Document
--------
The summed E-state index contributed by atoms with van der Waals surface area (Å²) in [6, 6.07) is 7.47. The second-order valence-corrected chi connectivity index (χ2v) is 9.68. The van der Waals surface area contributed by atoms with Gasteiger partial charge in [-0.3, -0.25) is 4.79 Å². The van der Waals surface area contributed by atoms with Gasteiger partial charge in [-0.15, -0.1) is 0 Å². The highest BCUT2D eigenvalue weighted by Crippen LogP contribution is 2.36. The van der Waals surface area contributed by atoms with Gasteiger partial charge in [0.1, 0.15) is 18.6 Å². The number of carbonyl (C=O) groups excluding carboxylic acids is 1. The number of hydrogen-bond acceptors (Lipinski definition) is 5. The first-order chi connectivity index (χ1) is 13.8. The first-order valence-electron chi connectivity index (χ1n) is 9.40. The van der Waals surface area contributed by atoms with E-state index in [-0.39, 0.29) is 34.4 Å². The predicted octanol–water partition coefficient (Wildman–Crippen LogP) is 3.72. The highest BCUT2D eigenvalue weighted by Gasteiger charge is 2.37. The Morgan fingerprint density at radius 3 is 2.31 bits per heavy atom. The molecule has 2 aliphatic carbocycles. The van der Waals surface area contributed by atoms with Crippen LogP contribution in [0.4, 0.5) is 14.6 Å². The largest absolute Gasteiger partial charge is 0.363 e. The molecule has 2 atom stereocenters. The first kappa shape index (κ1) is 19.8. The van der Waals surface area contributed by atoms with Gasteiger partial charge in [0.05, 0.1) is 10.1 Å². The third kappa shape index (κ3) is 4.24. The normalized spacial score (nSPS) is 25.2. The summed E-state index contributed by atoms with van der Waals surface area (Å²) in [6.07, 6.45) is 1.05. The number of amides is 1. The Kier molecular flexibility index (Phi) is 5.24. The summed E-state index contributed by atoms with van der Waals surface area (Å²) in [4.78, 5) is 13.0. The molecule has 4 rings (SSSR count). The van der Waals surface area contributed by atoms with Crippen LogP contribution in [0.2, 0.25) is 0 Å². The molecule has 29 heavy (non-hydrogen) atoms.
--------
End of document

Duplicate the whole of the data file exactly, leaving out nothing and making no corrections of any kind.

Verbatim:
The summed E-state index contributed by atoms with van der Waals surface area (Å²) in [6, 6.07) is 7.47. The second-order valence-corrected chi connectivity index (χ2v) is 9.68. The van der Waals surface area contributed by atoms with Gasteiger partial charge in [-0.3, -0.25) is 4.79 Å². The van der Waals surface area contributed by atoms with Gasteiger partial charge in [-0.15, -0.1) is 0 Å². The highest BCUT2D eigenvalue weighted by Crippen LogP contribution is 2.36. The van der Waals surface area contributed by atoms with Gasteiger partial charge in [0.1, 0.15) is 18.6 Å². The number of carbonyl (C=O) groups excluding carboxylic acids is 1. The number of hydrogen-bond acceptors (Lipinski definition) is 5. The first-order chi connectivity index (χ1) is 13.8. The first-order valence-electron chi connectivity index (χ1n) is 9.40. The van der Waals surface area contributed by atoms with E-state index in [-0.39, 0.29) is 34.4 Å². The predicted octanol–water partition coefficient (Wildman–Crippen LogP) is 3.72. The highest BCUT2D eigenvalue weighted by Gasteiger charge is 2.37. The Morgan fingerprint density at radius 3 is 2.31 bits per heavy atom. The molecule has 2 aliphatic carbocycles. The van der Waals surface area contributed by atoms with Crippen LogP contribution in [0.4, 0.5) is 14.6 Å². The largest absolute Gasteiger partial charge is 0.363 e. The molecule has 2 atom stereocenters. The first kappa shape index (κ1) is 19.8. The van der Waals surface area contributed by atoms with Gasteiger partial charge in [0.05, 0.1) is 10.1 Å². The third kappa shape index (κ3) is 4.24. The normalized spacial score (nSPS) is 25.2. The summed E-state index contributed by atoms with van der Waals surface area (Å²) in [6.07, 6.45) is 1.05. The number of amides is 1. The Kier molecular flexibility index (Phi) is 5.24. The summed E-state index contributed by atoms with van der Waals surface area (Å²) in [4.78, 5) is 13.0. The molecule has 4 rings (SSSR count). The van der Waals surface area contributed by atoms with Crippen LogP contribution in [0.2, 0.25) is 0 Å². The molecule has 29 heavy (non-hydrogen) atoms.